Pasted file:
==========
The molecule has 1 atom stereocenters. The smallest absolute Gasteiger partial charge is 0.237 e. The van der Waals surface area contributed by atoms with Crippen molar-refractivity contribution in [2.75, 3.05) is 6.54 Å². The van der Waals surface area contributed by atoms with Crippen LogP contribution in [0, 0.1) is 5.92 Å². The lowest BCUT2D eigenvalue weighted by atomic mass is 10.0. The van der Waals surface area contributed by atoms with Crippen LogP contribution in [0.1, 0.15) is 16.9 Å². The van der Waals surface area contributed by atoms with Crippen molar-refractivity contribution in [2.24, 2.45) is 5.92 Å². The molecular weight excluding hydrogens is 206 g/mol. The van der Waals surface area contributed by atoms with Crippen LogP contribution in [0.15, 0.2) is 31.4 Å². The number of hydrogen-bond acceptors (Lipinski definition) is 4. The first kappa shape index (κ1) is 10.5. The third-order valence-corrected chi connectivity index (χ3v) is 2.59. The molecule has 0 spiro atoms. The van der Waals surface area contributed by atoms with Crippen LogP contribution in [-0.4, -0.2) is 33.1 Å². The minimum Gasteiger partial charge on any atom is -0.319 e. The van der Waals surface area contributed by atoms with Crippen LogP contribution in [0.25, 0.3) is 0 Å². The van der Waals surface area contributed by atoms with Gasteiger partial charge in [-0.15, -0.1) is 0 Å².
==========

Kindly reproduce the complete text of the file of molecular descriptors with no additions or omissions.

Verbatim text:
The molecule has 1 atom stereocenters. The smallest absolute Gasteiger partial charge is 0.237 e. The van der Waals surface area contributed by atoms with Crippen molar-refractivity contribution in [2.75, 3.05) is 6.54 Å². The van der Waals surface area contributed by atoms with Crippen LogP contribution in [0, 0.1) is 5.92 Å². The lowest BCUT2D eigenvalue weighted by atomic mass is 10.0. The van der Waals surface area contributed by atoms with Crippen LogP contribution in [0.1, 0.15) is 16.9 Å². The van der Waals surface area contributed by atoms with Crippen molar-refractivity contribution in [2.24, 2.45) is 5.92 Å². The molecular weight excluding hydrogens is 206 g/mol. The van der Waals surface area contributed by atoms with Crippen LogP contribution in [0.15, 0.2) is 31.4 Å². The number of hydrogen-bond acceptors (Lipinski definition) is 4. The first kappa shape index (κ1) is 10.5. The third-order valence-corrected chi connectivity index (χ3v) is 2.59. The molecule has 0 spiro atoms. The van der Waals surface area contributed by atoms with Crippen LogP contribution in [-0.4, -0.2) is 33.1 Å². The minimum Gasteiger partial charge on any atom is -0.319 e. The van der Waals surface area contributed by atoms with Crippen LogP contribution in [0.25, 0.3) is 0 Å². The van der Waals surface area contributed by atoms with Gasteiger partial charge in [-0.15, -0.1) is 0 Å².